Polygonum marinense

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Polygonum marinense
Scientific classification
Kingdom: Plantae
(unranked): Angiosperms
(unranked): Eudicots
(unranked): Core eudicots
Order: Caryophyllales
Family: Polygonaceae
Genus: Polygonum
Species: P. marinense
Binomial name
Polygonum marinense
T.R.Mert. & P.H.Raven 1965

Polygonum marinense is a rare North American species of flowering plants in the buckwheat family known by the common name Marin knotweed. It is endemic to California, where it is known from just a few locations north and east of San Francisco Bay.[1]

The taxonomy of the plant is uncertain. It has been suggested that the species may be native to the Mediterranean, and that the California specimens may actually be introduced.[2][3] If, however, it is a true Bay Area endemic, the plant is rare and threatened by habitat destruction and disturbance.[4] It is a resident of salt marsh and other wet coastal habitat.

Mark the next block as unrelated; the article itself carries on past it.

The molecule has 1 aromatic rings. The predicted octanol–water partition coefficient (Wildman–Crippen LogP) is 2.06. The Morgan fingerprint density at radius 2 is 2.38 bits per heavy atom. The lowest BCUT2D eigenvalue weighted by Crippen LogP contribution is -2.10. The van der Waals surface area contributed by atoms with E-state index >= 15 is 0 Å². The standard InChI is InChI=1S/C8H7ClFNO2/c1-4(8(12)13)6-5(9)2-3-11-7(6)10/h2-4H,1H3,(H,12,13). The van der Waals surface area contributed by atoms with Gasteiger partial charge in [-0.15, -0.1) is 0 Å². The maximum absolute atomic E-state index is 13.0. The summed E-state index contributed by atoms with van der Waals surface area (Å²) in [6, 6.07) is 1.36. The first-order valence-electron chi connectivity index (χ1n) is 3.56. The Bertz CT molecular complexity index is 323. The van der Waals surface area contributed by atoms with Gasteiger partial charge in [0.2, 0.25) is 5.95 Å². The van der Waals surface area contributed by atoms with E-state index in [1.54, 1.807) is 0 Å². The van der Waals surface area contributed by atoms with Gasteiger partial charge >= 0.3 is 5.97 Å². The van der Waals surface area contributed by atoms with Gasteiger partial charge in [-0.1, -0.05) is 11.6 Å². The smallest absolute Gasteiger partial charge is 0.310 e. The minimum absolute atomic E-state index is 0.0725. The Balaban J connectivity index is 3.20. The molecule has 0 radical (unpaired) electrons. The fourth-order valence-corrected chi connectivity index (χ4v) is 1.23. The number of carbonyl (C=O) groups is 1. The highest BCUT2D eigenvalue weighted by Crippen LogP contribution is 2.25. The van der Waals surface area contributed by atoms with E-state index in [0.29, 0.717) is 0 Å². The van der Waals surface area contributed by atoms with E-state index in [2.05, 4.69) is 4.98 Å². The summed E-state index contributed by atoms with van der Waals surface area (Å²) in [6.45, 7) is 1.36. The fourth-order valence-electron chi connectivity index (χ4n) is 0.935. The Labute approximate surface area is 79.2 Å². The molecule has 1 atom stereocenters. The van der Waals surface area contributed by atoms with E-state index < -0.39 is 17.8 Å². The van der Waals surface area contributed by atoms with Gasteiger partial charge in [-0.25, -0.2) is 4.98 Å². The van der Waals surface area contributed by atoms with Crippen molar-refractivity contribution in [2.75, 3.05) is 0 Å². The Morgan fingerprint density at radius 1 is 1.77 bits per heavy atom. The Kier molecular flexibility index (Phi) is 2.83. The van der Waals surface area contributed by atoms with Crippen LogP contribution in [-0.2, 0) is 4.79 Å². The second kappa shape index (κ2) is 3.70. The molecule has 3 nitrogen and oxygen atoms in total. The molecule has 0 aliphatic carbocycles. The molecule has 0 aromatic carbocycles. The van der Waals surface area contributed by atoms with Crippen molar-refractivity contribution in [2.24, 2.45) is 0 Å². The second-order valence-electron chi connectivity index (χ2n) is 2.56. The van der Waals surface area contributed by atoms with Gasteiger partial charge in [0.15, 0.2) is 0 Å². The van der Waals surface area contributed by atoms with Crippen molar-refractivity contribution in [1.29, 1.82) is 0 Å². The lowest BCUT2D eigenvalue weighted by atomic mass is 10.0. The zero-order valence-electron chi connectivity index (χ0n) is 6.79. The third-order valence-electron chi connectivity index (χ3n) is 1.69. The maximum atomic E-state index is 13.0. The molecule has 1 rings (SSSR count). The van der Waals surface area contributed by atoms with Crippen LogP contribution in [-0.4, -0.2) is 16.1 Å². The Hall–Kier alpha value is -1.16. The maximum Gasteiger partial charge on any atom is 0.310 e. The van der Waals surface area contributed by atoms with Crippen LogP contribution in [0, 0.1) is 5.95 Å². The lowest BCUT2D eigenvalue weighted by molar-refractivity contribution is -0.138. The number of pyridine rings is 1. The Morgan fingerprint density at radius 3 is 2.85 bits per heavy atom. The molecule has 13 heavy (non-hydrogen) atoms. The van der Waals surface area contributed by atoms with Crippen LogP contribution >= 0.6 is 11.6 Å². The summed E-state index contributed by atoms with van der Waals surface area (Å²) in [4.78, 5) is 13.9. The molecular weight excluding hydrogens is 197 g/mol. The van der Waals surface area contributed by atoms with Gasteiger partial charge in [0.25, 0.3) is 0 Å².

Polygonum marinense is an annual herb producing a ribbed, reddish stem growing prostrate or erect to a maximum height near 40 centimeters (16 inches). The narrow oval or lance-shaped leaves are alternately arranged along the slender stem. Each reddish leaf has a funnel-shaped stipule that wraps around the leaf base to form an ochrea. Flowers occur in the leaf axils. They are greenish with white or pink-tinged edges.[2]

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